From: Antoine Leca (Antoine10646@leca-marti.org)
Date: Fri Apr 16 2004 - 14:34:14 EDT
On Friday, April 16, 2004 12:37 PM, Philippe Verdy va escriure:
> In some future, we could see U+013F and U+0140 used more often than L
> or l plus U+00B7...
I (personally) hope we would not.
> Notably in word processors that can detect these
> sequences in Catalan text and substitute them with the ligatures,
> which create a more acceptable letter form and allows easier text
> handling for (e.g.) word selection in user interfaces and dictionnary
As I wrote earlier, if you know the text under inspection is Catalan, a very
simple regular expression will deal with that. Any half-decent Catalan word
processor do it already, by the way.
> The fact that there's no such L-middle-dot on keyboards should not be
> a limit: word processors have more key bindings and more intelligence
> than the default keys found on keyboards.
Yes yes yes. Particularly when I want to insert afterwards a · between two
ll, when it appears I missed it on the first shot (yes, it happens). Or when
I want to remove a superfluous one that I typed by mistake (yes, it happens
too). With your "intelligence", this latter point will prove being a
headache: on the first shot, a normal user will place the caret just after
the dot, and press Rubout. Slurp, the whole U+0140 is swallowed, but usually
the user will not notice it. So at the second sight (perhaps a lot of time
after, perhaps after an useless additional printout), she will have to type
in the first l.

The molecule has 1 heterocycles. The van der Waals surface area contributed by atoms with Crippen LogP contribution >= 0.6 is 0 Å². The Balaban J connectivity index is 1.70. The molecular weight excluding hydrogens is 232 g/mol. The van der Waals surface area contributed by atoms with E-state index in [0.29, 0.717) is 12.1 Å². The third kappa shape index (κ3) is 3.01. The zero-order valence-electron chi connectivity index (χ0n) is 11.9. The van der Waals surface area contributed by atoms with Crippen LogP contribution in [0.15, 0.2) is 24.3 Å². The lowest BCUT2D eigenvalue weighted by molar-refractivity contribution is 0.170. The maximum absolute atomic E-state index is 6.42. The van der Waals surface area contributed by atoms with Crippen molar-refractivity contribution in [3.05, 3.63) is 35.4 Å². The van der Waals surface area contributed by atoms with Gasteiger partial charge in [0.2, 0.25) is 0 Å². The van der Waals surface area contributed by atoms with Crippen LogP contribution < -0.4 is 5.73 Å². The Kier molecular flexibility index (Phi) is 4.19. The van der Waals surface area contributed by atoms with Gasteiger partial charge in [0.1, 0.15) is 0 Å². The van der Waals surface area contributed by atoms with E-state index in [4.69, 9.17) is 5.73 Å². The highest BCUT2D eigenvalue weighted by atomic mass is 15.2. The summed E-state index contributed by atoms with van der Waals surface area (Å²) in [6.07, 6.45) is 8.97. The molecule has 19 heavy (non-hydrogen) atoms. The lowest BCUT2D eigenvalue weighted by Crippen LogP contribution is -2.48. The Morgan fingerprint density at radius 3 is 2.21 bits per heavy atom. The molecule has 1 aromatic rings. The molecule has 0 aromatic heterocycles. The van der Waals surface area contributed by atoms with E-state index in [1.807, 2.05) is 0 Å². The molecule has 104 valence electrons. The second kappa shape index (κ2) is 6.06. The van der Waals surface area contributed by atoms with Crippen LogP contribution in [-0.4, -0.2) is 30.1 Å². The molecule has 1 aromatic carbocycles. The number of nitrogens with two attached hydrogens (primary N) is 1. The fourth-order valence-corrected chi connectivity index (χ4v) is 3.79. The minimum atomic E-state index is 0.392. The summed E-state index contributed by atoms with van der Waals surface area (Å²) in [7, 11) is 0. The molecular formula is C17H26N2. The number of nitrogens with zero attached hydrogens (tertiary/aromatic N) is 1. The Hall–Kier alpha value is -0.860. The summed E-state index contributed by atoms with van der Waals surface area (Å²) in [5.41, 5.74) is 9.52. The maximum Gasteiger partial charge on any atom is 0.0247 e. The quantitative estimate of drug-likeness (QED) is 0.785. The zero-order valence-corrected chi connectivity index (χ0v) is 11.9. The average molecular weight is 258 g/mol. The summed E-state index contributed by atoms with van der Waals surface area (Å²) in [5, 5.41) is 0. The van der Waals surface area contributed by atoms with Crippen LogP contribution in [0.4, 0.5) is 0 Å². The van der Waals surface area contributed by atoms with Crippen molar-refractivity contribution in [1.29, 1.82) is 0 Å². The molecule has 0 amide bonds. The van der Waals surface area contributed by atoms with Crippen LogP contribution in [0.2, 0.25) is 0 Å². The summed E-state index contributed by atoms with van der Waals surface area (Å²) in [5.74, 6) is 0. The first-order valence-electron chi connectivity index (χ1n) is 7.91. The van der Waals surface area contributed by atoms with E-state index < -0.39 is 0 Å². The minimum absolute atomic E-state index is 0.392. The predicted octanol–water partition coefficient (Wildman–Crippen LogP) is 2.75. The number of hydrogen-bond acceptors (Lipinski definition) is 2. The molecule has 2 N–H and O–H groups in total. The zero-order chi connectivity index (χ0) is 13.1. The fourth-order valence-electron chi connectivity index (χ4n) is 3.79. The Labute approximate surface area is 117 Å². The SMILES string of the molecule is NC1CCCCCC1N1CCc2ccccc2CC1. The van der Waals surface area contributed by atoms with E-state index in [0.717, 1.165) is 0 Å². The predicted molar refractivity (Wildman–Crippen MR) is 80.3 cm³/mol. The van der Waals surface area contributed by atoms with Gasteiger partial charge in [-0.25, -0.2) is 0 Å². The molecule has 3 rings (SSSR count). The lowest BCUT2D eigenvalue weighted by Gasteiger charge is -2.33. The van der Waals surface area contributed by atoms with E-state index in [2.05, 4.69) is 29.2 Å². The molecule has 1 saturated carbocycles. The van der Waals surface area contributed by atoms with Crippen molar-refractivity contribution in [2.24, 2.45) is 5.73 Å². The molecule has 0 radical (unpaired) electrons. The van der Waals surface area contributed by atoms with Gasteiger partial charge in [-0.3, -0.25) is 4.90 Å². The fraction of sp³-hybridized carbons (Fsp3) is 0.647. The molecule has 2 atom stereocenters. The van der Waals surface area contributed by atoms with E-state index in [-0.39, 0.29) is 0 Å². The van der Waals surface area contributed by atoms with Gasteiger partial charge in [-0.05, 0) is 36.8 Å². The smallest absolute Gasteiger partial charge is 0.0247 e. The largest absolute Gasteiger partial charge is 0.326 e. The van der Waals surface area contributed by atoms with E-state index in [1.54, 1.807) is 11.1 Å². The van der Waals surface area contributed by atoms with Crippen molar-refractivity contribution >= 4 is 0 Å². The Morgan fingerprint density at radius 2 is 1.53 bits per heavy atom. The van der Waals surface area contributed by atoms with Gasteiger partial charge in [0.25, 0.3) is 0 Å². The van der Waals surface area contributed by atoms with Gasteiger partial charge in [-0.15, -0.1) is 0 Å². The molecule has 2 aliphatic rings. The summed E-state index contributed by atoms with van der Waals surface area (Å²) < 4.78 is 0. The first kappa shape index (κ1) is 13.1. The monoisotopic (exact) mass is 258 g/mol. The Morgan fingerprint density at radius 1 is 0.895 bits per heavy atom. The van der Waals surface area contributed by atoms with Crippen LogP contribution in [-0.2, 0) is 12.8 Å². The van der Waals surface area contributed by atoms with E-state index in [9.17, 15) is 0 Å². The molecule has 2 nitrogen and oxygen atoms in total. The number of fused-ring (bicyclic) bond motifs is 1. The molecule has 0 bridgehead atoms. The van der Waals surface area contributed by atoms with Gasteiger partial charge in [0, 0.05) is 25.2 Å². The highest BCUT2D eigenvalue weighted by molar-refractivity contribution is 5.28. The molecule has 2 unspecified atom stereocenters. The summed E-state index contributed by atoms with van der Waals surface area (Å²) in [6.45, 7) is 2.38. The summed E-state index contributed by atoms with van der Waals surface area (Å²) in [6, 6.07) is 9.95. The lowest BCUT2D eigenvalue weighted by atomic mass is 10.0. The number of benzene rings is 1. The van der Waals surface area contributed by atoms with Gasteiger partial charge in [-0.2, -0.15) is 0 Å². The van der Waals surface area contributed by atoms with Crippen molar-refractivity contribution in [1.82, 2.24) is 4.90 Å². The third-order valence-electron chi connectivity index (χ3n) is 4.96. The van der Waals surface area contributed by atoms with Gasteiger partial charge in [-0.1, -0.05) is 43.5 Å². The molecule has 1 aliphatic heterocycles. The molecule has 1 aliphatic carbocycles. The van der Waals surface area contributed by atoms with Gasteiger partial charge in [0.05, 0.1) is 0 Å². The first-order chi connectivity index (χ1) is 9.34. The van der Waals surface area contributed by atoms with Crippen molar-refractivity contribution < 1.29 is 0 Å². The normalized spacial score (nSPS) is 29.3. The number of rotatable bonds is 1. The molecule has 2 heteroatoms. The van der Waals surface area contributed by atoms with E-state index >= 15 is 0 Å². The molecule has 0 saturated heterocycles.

Intelligent keyboards might be great. But to be so, they have to bring
*much* added value (like, obviously, to be able to type in a language
impossible otherwise; or, more simply, to avoid typing every five minutes
Alt+0156). If they bring only very little value, they are more annoying that
anything else, particularly when they are non permanent but rather operate
from time to time. This would be the case here: as Catalan writer, I type
about texts sometimes in the word processor, where I would be "helped". And
sometimes in the mail reader, or on the console, where I would not, for
example because I do not want to wait two full minutes for the whole
"helpers" to come in everytime I have to type the name of the user of a
> When I see a Catalan word coded with <L, U+00B7, L> it looks very
> ugly (notably with monospaced fonts or in Teletext) and I'm sure that
> Catalan readers don't like the default presentation.
Yes it looks ugly. But this is in fact less ugly for me than seeing l.l or
l-l. Ugliness is in the eye of the beholder, of course. When you are in the
habit of seeing about every hour some rendering of l·l, you will not notice
it. And in fact, I notice more when someone use the kerned version advocated
by Gabriel Valiente, because nowadays it is unusual. And I certainly would
not use the kerned version for some institutional version, because I do not
want to incommodate my readers (this problem showed up about 20 days ago
between us; and there were no debate).
> They will much
> appreciate the support for the ligated <U+013F or U+0140, L>
What do you prefer?
El col·legi Miguel Hernández de Riola?
El colegi Miguel Hernández de Riola?
( is ASCII art for a box, which is how many many people would see any use
> I don't think they can be considered "compatibility
> characters" just introduced for compatibility with a past ISO
> standard for Videotex and Telelext.
Sorry, you are fighting a lost battle: everyone here do not use them, so all
the corpus is already encoded without them.
The mills of Don Quixote are in Mota del Cuervo, it is only about 200 km
from here, but this is not the Catalan-speaking region ;-).
> The only safe way to change things would then be to have a middle-dot
> diacritic (combining but with combining class 0) to be used instead
> of U+00B7, even if there's no canonical equivalence with the U+013F
> and U+0140 ligatures... A Catalan keyboard would then return this new
> dot instead of U+00B7, and word processors or input method editors
> would easily find a way to represent it using the ligature when it
> follows a L.
May I suggest U+1000B7 for this new character?
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